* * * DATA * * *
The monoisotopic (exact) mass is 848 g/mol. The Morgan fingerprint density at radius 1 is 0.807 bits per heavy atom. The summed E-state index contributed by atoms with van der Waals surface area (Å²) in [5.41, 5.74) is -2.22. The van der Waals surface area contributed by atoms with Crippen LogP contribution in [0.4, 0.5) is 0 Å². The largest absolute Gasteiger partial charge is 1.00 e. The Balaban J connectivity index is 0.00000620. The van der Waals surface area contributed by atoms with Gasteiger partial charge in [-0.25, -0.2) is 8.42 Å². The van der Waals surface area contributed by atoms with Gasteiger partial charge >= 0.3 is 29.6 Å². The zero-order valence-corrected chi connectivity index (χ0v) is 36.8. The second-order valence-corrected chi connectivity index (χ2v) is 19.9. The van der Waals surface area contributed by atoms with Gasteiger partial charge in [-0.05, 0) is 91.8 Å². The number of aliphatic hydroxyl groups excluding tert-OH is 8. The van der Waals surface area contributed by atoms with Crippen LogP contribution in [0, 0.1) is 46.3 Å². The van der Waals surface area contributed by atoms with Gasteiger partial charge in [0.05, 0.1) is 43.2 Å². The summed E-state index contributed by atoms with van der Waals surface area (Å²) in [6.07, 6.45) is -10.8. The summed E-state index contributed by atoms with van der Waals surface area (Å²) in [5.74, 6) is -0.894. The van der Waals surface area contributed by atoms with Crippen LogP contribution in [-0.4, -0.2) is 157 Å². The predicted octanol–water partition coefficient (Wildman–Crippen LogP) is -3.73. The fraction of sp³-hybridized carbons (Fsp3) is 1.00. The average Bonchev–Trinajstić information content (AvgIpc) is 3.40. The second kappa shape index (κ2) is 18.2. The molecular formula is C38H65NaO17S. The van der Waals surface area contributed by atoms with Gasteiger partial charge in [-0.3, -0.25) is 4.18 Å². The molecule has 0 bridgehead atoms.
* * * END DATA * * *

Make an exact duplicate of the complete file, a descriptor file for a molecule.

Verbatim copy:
The monoisotopic (exact) mass is 848 g/mol. The Morgan fingerprint density at radius 1 is 0.807 bits per heavy atom. The summed E-state index contributed by atoms with van der Waals surface area (Å²) in [5.41, 5.74) is -2.22. The van der Waals surface area contributed by atoms with Crippen LogP contribution in [0.4, 0.5) is 0 Å². The largest absolute Gasteiger partial charge is 1.00 e. The Balaban J connectivity index is 0.00000620. The van der Waals surface area contributed by atoms with Gasteiger partial charge in [-0.25, -0.2) is 8.42 Å². The van der Waals surface area contributed by atoms with Gasteiger partial charge >= 0.3 is 29.6 Å². The zero-order valence-corrected chi connectivity index (χ0v) is 36.8. The second-order valence-corrected chi connectivity index (χ2v) is 19.9. The van der Waals surface area contributed by atoms with Gasteiger partial charge in [-0.05, 0) is 91.8 Å². The number of aliphatic hydroxyl groups excluding tert-OH is 8. The van der Waals surface area contributed by atoms with Crippen LogP contribution in [0, 0.1) is 46.3 Å². The van der Waals surface area contributed by atoms with Gasteiger partial charge in [0.05, 0.1) is 43.2 Å². The summed E-state index contributed by atoms with van der Waals surface area (Å²) in [6.07, 6.45) is -10.8. The summed E-state index contributed by atoms with van der Waals surface area (Å²) in [5.74, 6) is -0.894. The van der Waals surface area contributed by atoms with Crippen LogP contribution in [-0.4, -0.2) is 157 Å². The predicted octanol–water partition coefficient (Wildman–Crippen LogP) is -3.73. The fraction of sp³-hybridized carbons (Fsp3) is 1.00. The average Bonchev–Trinajstić information content (AvgIpc) is 3.40. The second kappa shape index (κ2) is 18.2. The molecular formula is C38H65NaO17S. The van der Waals surface area contributed by atoms with Gasteiger partial charge in [-0.3, -0.25) is 4.18 Å². The molecule has 0 bridgehead atoms.